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and Ngugi's first novel, Weep Not, Child (1964), portrays the Mau Mau conflict through the eyes of a child growing up with dreams for advancement only to.

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The Kenyan author, Ngugi wa Thiong’o

This Is My Country K

Helen Fallon

(1952-1959) for Independence and the fears and expectations when it was achieved.

enyan author Ngugi wa Thiong’o was born in 1938. Christened James Ngugi when he was baptised, he explained – in a 2004 interview – how he came to reject that name: “If an African was baptized, as evidence of his new self or his new identity, he was given an English name. Not just a biblical, but a biblical and English name. It was a symbolic replacing of one identity with another. When I realised that, I began to reject the name James and to reconnect myself to my African name which was given at birth, and that’s Ngugi wa Thiong’o, meaning Ngugi, son of Thiong.”

John Thompson, a colonial official preparing to leave Kenya, recalls the heady days when – in 1952 – Princess Elizabeth visited Kenya and shook his hand and “his heart-beat had quickened as if a covenant had been made between him and her.” Now he wonders, “What the hell was it all about!” Mugo, a hero of the villagers who mistakenly consider him a liberation veteran, is asked to make a speech honouring the memory of a friend who was hanged by the colonial administrators. But Mugo’s life is ruled by a dark secret. He is not the hero people think he is.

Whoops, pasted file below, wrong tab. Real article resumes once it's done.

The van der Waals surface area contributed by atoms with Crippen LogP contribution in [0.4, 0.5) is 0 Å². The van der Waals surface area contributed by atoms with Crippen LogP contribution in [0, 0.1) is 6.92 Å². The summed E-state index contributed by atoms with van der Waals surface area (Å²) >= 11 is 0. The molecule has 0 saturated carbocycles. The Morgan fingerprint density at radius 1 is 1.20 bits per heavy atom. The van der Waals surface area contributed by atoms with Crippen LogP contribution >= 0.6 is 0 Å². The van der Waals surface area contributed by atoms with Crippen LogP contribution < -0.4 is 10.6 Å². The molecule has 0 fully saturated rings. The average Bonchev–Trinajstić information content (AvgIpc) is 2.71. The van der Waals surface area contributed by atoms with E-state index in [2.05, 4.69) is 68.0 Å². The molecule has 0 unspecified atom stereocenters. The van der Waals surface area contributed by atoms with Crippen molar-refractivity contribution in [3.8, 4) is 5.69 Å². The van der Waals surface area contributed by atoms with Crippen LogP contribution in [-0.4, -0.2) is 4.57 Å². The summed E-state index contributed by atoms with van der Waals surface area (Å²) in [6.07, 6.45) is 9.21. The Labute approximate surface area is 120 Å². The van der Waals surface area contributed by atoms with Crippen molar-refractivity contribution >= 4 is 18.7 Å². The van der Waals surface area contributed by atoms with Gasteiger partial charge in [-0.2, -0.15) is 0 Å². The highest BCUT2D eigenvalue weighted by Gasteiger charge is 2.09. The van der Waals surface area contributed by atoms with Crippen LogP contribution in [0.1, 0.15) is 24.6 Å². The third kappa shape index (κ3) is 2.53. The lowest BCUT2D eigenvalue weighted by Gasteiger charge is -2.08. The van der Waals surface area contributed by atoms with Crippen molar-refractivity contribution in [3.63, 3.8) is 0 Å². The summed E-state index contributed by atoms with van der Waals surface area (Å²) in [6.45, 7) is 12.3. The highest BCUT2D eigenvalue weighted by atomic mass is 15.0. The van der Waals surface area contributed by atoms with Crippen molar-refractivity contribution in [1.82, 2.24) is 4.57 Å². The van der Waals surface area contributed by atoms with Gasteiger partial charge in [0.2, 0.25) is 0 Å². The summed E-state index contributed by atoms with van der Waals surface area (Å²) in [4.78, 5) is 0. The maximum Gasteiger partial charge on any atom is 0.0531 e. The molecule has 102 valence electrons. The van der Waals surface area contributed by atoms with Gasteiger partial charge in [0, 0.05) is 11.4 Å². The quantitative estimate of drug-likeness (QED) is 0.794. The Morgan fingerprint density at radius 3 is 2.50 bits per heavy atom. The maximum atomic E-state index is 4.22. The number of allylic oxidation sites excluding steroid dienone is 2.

Ngugi studied English at Makerere University in Uganda. While there he was editor of Penpoint, one of the leading literary journals in East Africa at that time. Ngugi’s family were among the people who had been dispossessed when fertile land in central Kenya was taken over for white settlement. Grievances over lost land contributed to the Mau Mau nationalist revolt against the colonial power and Ngugi’s first novel, Weep Not, Child (1964), portrays the Mau Mau conflict through the eyes of a child growing up with dreams for advancement only to be caught up in a conflict between white settlers and Mau Mau nationalists.

Gikonyo was a member of the “party”, people who “met in huts in dark places late at night, and whispered together, later breaking into belligerent laughter and fighting songs…The air was pregnant with expectation. One night it happened. Jomo Kenyatta and other leaders of the land were rounded up; Governor Baring had declared a state of emergency.” Gikonyo was among those rounded up “and taken to concentration camps – named detention centres for the world outside Kenya.”

CASTING A COLD EYE

After six years of incarceration, Gikonyo makes his way back to his village. The thought of his wife Mumbi waiting for him has sustained him through his suffering. But his return home is not the joyful occasion he has anticipated. “She looked at him for a second or two, gave an involuntary cry, almost

In 1966 he published A Grain of Wheat, a novel set in 1963 in a Kenyan village preparing for Independence. Through a series of flashbacks and the experiences of various characters, Ngugi portrays Kenya’s struggle 18